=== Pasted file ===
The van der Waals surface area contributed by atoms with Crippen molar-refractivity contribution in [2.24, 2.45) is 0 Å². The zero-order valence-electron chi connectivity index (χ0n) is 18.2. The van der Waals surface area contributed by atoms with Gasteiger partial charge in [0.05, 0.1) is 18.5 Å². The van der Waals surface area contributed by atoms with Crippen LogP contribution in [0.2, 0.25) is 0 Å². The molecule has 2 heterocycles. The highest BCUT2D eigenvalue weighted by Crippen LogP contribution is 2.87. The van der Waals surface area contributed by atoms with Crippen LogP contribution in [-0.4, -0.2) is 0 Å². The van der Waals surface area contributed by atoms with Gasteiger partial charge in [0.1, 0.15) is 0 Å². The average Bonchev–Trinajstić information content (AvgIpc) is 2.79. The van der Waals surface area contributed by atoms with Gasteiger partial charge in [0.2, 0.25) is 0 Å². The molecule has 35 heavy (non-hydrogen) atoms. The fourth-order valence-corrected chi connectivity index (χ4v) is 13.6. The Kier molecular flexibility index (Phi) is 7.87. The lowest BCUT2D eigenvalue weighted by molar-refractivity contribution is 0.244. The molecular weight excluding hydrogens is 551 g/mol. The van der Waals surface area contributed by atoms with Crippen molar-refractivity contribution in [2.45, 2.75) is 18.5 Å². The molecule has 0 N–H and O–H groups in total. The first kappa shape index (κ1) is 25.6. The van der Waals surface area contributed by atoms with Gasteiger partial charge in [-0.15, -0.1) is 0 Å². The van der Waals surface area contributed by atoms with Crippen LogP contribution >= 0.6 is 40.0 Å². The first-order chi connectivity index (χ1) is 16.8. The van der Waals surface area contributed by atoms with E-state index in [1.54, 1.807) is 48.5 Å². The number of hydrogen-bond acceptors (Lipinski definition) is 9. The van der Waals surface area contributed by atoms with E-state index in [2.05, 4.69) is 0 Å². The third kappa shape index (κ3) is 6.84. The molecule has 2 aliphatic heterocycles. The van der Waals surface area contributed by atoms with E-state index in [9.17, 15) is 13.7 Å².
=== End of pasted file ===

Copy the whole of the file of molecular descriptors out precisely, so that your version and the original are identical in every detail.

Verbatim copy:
The van der Waals surface area contributed by atoms with Crippen molar-refractivity contribution in [2.24, 2.45) is 0 Å². The zero-order valence-electron chi connectivity index (χ0n) is 18.2. The van der Waals surface area contributed by atoms with Gasteiger partial charge in [0.05, 0.1) is 18.5 Å². The van der Waals surface area contributed by atoms with Crippen LogP contribution in [0.2, 0.25) is 0 Å². The molecule has 2 heterocycles. The highest BCUT2D eigenvalue weighted by Crippen LogP contribution is 2.87. The van der Waals surface area contributed by atoms with Crippen LogP contribution in [-0.4, -0.2) is 0 Å². The van der Waals surface area contributed by atoms with Gasteiger partial charge in [0.1, 0.15) is 0 Å². The average Bonchev–Trinajstić information content (AvgIpc) is 2.79. The van der Waals surface area contributed by atoms with Gasteiger partial charge in [0.2, 0.25) is 0 Å². The molecule has 35 heavy (non-hydrogen) atoms. The fourth-order valence-corrected chi connectivity index (χ4v) is 13.6. The Kier molecular flexibility index (Phi) is 7.87. The lowest BCUT2D eigenvalue weighted by molar-refractivity contribution is 0.244. The molecular weight excluding hydrogens is 551 g/mol. The van der Waals surface area contributed by atoms with Crippen molar-refractivity contribution in [2.45, 2.75) is 18.5 Å². The molecule has 0 N–H and O–H groups in total. The first kappa shape index (κ1) is 25.6. The van der Waals surface area contributed by atoms with Gasteiger partial charge in [-0.15, -0.1) is 0 Å². The van der Waals surface area contributed by atoms with Crippen LogP contribution >= 0.6 is 40.0 Å². The first-order chi connectivity index (χ1) is 16.8. The van der Waals surface area contributed by atoms with E-state index in [1.54, 1.807) is 48.5 Å². The number of hydrogen-bond acceptors (Lipinski definition) is 9. The van der Waals surface area contributed by atoms with E-state index in [2.05, 4.69) is 0 Å². The third kappa shape index (κ3) is 6.84. The molecule has 2 aliphatic heterocycles. The van der Waals surface area contributed by atoms with E-state index in [9.17, 15) is 13.7 Å².